The Arts+Feminism Edit-a-thon, in acknowledging the encyclopedia’s systemic biases and resulting gender gap, provides direct opportunities for participants to reflect on Wikipedia’s ideological biases, and to respond to those biases through direct action. Such reflection and action in digital spaces is characteristic of a type of critical digital praxis, a model for making writing interventions in public digital cultures in order to both better understand the writing activities of those cultures and make meaningful impressions with/in them. In invoking the term “praxis,” we draw from Paulo Freire, whose major work Pedagogy of the Oppressed outlined a concept of liberatory pedagogy intended to empower the oppressed towards revolutionary self-realization.
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Below are my Skype remarks from the Colonial and Postcolonial DH roundtable at the College of William and Mary’s Race, Memory, and the Digital Humanities Conference.
To my mind, the most significant contribution of digital humanities is to developing and sustaining the digital cultural record of humanity. We can debate about definitions and methods, but, fundamentally, the faculty, librarians, archivists, students, and those who work in galleries and museums who are equipped with digital humanities skills are uniquely poised to assemble this digital cultural record. They – we – do this by thinking critically about digital methods for humanities research and objects of knowledge and by building digital archives, maps, databases, and other digital objects that populate the digital cultural record.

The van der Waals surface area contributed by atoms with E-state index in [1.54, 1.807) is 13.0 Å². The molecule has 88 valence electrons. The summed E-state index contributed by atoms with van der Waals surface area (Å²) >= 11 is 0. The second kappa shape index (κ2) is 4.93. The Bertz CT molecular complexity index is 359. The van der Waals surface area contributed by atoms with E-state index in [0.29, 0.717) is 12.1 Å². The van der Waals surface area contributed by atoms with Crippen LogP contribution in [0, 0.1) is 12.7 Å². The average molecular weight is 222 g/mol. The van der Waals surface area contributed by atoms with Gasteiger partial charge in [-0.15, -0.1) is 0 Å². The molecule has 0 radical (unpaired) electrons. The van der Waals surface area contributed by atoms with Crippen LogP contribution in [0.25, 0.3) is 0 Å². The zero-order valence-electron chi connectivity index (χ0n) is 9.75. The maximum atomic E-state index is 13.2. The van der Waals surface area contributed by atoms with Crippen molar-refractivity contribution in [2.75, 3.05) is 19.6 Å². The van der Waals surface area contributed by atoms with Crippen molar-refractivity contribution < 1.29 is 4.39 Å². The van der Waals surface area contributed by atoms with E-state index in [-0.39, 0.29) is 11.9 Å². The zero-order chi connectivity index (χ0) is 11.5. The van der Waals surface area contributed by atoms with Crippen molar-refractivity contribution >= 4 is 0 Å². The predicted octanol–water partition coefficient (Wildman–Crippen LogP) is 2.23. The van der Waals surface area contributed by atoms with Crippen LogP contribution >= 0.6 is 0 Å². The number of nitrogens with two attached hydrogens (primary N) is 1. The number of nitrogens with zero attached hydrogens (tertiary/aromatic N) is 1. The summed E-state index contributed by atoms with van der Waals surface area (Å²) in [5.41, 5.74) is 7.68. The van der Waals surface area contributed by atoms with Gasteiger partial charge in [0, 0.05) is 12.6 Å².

Yet, as we engage in this work, we do so in the context of a politics of knowledge that hasn’t always been hospitable to those outside a dominant culture. With a background in postcolonial and African diaspora studies, then, I am inclined read our digital cultural record through the colonial and neocolonial politics that have shaped the cultural record in its pre-digital phases. Edward Said, for example, has offered language for describing how power operates through colonial discourse, representation, and the construction of the othered colonized subject as an object of knowledge. Scholars of Subaltern Studies have pointed out the importance of looking beyond nationalist historiography to recover unheard voices in the cultural record. Benedict Anderson’s work on imagined communities has identified the relationship between print culture and nationalism. And scholars like Gayatri Spivak and Anne McClintock have brought intersectional nuance to colonial cultural production through attention to race, gender, and sexuality. These critiques of the cultural record have not gone away as the digital cultural record has been developed. The digital cultural record has largely ported over the hallmarks of colonialism from the cultural record, unthinkingly, without malice, in part because postcolonial critique has not made many in-roads in the practices of digital humanities scholarship.
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The Library of Congress has released MARC records that I’ll be doing more with over the next several months to understand the books and their classifications. As a first stab, though, I wanted to simply look at the history of how the Library created digital card catalogs to begin with.